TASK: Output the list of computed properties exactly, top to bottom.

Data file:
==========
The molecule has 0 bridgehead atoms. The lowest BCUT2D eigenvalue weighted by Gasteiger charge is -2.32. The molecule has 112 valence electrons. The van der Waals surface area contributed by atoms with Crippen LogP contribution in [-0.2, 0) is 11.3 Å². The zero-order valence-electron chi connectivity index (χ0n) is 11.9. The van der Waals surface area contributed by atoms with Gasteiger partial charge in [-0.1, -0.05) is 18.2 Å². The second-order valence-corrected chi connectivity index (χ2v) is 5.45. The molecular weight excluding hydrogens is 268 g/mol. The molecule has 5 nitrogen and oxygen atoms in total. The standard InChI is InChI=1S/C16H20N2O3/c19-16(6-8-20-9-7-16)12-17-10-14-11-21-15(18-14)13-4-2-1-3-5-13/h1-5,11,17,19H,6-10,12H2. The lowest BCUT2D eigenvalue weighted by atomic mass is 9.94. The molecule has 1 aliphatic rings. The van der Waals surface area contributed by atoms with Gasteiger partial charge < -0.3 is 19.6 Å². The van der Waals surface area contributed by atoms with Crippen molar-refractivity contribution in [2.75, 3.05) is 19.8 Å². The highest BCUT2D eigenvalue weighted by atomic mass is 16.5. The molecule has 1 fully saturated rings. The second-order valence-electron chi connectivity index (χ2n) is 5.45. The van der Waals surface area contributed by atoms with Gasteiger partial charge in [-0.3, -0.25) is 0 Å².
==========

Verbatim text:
The molecule has 0 bridgehead atoms. The lowest BCUT2D eigenvalue weighted by Gasteiger charge is -2.32. The molecule has 112 valence electrons. The van der Waals surface area contributed by atoms with Crippen LogP contribution in [-0.2, 0) is 11.3 Å². The zero-order valence-electron chi connectivity index (χ0n) is 11.9. The van der Waals surface area contributed by atoms with Gasteiger partial charge in [-0.1, -0.05) is 18.2 Å². The second-order valence-corrected chi connectivity index (χ2v) is 5.45. The molecular weight excluding hydrogens is 268 g/mol. The molecule has 5 nitrogen and oxygen atoms in total. The standard InChI is InChI=1S/C16H20N2O3/c19-16(6-8-20-9-7-16)12-17-10-14-11-21-15(18-14)13-4-2-1-3-5-13/h1-5,11,17,19H,6-10,12H2. The lowest BCUT2D eigenvalue weighted by atomic mass is 9.94. The molecule has 1 aliphatic rings. The van der Waals surface area contributed by atoms with Gasteiger partial charge < -0.3 is 19.6 Å². The van der Waals surface area contributed by atoms with Crippen molar-refractivity contribution in [2.75, 3.05) is 19.8 Å². The highest BCUT2D eigenvalue weighted by atomic mass is 16.5. The molecule has 1 fully saturated rings. The second-order valence-electron chi connectivity index (χ2n) is 5.45. The van der Waals surface area contributed by atoms with Gasteiger partial charge in [-0.3, -0.25) is 0 Å².